Hi folks, First off, thank you to everyone who has reached out to me here, on Facebook, on Twitter, and offline to express their well wishes with respect to my post on Saturday about pursuing a Masters in Counseling. I cannot tell you how much it means to me, especially after months of waiting for admissions decisions, taking psychology prerequisite courses while teaching full-time, and wondering more than once what people would think once they learn about this shift in direction. At the very least, since beginning this process nearly a year ago, I have not yet felt like this has been a mistake. But all your kind words have alleviated much of my anxiety about this process, so thank you.
Of course, having the freedom and privilege to make such a professional change is no small thing in many places, and impossible in others. Here in the United States, both of these words have been hotly contested over the past year, from the George Floyd protests to the Capitol Insurrection and beyond. A lot of these conversations are not only necessary, but long overdue as Americans finally begin to reckon with a history that is far more complex and morally ambivalent than we’d probably like to believe. But I also believe that Memorial Day should cut through the noise and stand on its own merits as an opportunity to pay our respects and remember the hundreds of thousands of Americans who, regardless of race, gender, sexual orientation, religion, and even birthplace, gave their lives in defense of our country.
This is not to say that we cannot relax during a much-deserved day off, eat some barbecue, or enjoy a quiet morning bike ride with virtually no traffic (as I did). We certainly don’t need to spend the entire day flagellating ourselves in prayerful penance for the dead. But hopefully we can all find some way today to express our appreciation for those who made the ultimate sacrifice, including their families.
Talk to you again soon—I’ve missed this whole blogging thing—and take care.
One of my favorite aspects of military history is the availability of documentation.
Militaries are big things, indeed. They have lots of soldiers, lots of vehicles, and lots weapons that vary in size and lethality. They also have support staff, logistical supply chains, doctors, nurses, engineers, ditch diggers, builders, movers, doers, and even dreamers. They are everything a human being needs to be trained and housed and fed and dressed and armed and cared for while in the States, as well as everything needed to ship that person across an ocean and then train, house, feed, dress, arm, and care for that person while on deployment. And that’s just the Army.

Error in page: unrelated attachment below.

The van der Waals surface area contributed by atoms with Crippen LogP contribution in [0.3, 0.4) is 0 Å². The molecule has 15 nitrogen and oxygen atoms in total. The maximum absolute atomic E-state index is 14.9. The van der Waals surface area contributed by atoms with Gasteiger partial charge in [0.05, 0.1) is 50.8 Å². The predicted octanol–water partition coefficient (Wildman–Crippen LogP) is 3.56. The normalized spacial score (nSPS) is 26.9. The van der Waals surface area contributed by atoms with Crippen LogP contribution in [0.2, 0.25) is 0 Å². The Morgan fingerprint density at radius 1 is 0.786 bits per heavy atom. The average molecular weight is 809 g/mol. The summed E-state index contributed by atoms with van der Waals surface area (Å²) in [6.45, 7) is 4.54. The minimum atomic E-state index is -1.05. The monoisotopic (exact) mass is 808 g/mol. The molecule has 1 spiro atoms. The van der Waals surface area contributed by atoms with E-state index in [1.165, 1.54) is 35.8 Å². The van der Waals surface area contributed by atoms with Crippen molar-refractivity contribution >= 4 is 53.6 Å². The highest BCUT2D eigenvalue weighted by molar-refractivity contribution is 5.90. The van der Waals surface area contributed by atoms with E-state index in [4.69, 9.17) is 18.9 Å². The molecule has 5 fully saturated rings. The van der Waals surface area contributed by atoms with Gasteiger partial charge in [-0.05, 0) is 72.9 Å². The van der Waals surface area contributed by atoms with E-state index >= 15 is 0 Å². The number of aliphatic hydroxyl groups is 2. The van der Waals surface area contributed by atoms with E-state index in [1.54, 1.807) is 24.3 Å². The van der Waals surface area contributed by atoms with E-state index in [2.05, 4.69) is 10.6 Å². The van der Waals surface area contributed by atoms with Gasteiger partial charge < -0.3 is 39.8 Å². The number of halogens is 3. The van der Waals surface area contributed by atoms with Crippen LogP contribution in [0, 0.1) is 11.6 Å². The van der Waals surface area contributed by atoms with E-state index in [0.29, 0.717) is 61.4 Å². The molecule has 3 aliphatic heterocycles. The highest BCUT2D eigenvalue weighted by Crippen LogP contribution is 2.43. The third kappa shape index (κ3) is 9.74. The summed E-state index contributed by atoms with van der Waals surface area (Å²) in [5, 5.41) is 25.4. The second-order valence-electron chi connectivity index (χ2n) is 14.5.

In order to make such a large, complicated entity that culturally thrives on exactitude run like clockwork, militaries in general and Navies in particular require a great deal of data collection and record keeping. Today that burden is eased thanks to computers and smart devices, but back during World War II those processes requires lots of paper, pencils, typewriters, and people to jot down all those things that needed to be jotted down.
Deck logs were indispensable record-keeping devices for ships. They recorded all sorts of things, from the windspeed at different times of day to the ship’s location and speed. They also contained a narrative of the day’s events. Most of these were mundane – who boarded and left the ship, details about food and fuel deliveries, inspection reports, etc.
The food deliveries are especially interesting, since they give us a sense what (and how much) all those sailors ate (they sure loved their potatoes):
The logs provide additional threads to pull, which reveal about not only the ship and its crew, but the wider community that surrounded and interacted with them. For instance, the Chun Hoon Company supplied many of the ship’s vegetables and fruits. The company’s namesake founder immigrated to Oahu in 1887 at the age of 14, and after starting out as a vegetable peddler Chun Hoon became increasingly successful as a vendor and then later as a grocer. Although he passed away in 1935 his sons took over the business, and in 1939 they opened a brand new supermarket at the corner of Nuuanu and School Streets in Honolulu. By 1940 the Chun Hoon Company was a major player in local business and a substantial benefactor for several local schools and charities.
More broadly, Chinese-Americans found and took advantage of the opportunities they found in Hawaii, which offered a space of relative refuge from persecution when compared to the post-Chinese Exclusion Act United States mainland. Of course, Hawaii itself was not annexed by the United States until 1898, by which time nearly 50,000 Chinese immigrants had relocated to Oahu. But by that time, Chinese-Hawaiians were already well-integrated into the island’s economy, and immigrants like Chun Hoon continued to thrive despite the changing of the flag. His company was an institution by 1940, and while the Chew and the United States Navy were important customers for the business, they were by no means the only ones.